The Nicolson Institute in Stornoway (page six) has become notorious for breakdowns in human relations. Ten years ago, the headteacher was accused of mismanagement by the director of education. The current incumbent has been put on probation. Now the whole school board has resigned. An island community where everyone knows everyone else's business is fertile ground for tensions and accusations of hidden agendas. But there are matters of wider concern in the latest outburst.
Throughout the decade of school boards none has previously resigned en bloc. Teachers at the Nicolson say the board is serving another master and not the school, which faces amalgamation with the smaller Lews Castle and therewith reappointment of senior managers. Outsiders are in no position to judge whether the board has acted off its own bat or been influenced by councillors or officials. But it has to be said that a school board does not exist to defend staff interests. Teachers have their own lines of defence, ranging from consultative meetings with employers to professional associations.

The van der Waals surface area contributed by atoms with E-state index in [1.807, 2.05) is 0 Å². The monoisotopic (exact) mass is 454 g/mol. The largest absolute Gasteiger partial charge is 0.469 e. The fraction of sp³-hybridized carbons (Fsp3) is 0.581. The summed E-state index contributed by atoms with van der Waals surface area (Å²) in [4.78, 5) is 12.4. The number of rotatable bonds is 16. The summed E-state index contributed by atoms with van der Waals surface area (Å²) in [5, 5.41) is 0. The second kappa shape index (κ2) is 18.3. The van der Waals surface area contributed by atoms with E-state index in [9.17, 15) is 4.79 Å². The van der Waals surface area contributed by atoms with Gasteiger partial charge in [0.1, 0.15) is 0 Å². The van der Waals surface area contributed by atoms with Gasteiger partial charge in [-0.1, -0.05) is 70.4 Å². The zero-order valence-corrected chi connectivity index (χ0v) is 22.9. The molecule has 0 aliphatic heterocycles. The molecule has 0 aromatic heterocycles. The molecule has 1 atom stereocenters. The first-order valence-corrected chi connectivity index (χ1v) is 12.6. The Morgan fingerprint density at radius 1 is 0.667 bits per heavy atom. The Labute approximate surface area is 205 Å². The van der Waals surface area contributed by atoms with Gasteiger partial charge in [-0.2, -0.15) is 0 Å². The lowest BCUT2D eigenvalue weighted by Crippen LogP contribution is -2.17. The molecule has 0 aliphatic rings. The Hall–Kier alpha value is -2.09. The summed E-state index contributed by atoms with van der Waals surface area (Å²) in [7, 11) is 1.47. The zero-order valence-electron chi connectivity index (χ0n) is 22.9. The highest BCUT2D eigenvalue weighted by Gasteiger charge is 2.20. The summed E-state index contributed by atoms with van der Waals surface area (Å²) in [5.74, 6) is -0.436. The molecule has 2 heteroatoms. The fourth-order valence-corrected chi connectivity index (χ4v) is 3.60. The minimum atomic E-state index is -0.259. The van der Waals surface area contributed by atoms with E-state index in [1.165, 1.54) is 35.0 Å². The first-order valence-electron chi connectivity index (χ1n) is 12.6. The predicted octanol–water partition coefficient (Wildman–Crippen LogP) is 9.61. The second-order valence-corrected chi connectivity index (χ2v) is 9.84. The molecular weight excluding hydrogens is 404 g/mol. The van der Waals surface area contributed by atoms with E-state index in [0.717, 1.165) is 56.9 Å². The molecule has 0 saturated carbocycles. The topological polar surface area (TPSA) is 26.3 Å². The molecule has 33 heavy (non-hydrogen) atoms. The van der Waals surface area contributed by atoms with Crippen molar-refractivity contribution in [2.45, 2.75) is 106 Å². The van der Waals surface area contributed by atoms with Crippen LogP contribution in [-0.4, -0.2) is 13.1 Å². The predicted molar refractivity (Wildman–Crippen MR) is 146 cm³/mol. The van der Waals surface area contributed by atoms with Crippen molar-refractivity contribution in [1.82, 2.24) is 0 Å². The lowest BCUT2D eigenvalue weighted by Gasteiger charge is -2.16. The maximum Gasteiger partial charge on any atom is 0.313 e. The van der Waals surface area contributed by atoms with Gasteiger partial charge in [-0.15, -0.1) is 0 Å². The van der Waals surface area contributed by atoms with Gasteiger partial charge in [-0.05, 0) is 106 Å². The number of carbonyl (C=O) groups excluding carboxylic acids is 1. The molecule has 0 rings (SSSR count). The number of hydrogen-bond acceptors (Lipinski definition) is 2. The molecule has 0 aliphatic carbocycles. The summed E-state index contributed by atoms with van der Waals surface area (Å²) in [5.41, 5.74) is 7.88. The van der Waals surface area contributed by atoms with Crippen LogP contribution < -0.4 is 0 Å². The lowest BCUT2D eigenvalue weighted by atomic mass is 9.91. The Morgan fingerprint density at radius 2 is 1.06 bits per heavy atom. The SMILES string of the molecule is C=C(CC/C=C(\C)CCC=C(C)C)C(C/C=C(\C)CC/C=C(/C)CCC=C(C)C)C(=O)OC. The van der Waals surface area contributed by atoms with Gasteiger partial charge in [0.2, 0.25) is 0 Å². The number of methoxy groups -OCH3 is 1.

The board's role is to represent the wider interests of the school in its community. That may involve speaking up for parents, or it may mean promoting the school's cause alongside that of other institution. One of the elements in modern headteacher training has to be handling of the board, which can add value to a school's achievements when things are going well and also be a channel for its defence. Undermining a board so that it resigns, whatever the reasons, is a failure of leadership.